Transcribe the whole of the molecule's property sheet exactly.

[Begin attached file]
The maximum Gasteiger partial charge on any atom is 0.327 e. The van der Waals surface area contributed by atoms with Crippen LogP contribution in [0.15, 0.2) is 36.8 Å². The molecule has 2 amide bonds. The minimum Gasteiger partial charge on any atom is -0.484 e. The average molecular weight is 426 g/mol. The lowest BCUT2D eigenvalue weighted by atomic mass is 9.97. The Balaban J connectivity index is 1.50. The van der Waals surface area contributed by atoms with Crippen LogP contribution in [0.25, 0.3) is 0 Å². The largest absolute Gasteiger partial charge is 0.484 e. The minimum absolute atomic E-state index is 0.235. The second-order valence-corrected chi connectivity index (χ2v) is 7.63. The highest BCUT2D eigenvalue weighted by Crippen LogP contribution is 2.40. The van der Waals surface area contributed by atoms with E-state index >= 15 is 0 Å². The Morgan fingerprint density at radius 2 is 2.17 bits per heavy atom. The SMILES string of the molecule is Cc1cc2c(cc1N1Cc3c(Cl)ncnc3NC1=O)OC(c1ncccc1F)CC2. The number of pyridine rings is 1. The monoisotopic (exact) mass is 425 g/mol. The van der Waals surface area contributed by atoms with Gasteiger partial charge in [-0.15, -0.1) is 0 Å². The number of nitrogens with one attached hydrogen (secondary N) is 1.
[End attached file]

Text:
The maximum Gasteiger partial charge on any atom is 0.327 e. The van der Waals surface area contributed by atoms with Crippen LogP contribution in [0.15, 0.2) is 36.8 Å². The molecule has 2 amide bonds. The minimum Gasteiger partial charge on any atom is -0.484 e. The average molecular weight is 426 g/mol. The lowest BCUT2D eigenvalue weighted by atomic mass is 9.97. The Balaban J connectivity index is 1.50. The van der Waals surface area contributed by atoms with Crippen LogP contribution in [0.25, 0.3) is 0 Å². The largest absolute Gasteiger partial charge is 0.484 e. The minimum absolute atomic E-state index is 0.235. The second-order valence-corrected chi connectivity index (χ2v) is 7.63. The highest BCUT2D eigenvalue weighted by Crippen LogP contribution is 2.40. The van der Waals surface area contributed by atoms with E-state index >= 15 is 0 Å². The Morgan fingerprint density at radius 2 is 2.17 bits per heavy atom. The SMILES string of the molecule is Cc1cc2c(cc1N1Cc3c(Cl)ncnc3NC1=O)OC(c1ncccc1F)CC2. The number of pyridine rings is 1. The monoisotopic (exact) mass is 425 g/mol. The van der Waals surface area contributed by atoms with Gasteiger partial charge in [-0.15, -0.1) is 0 Å². The number of nitrogens with one attached hydrogen (secondary N) is 1.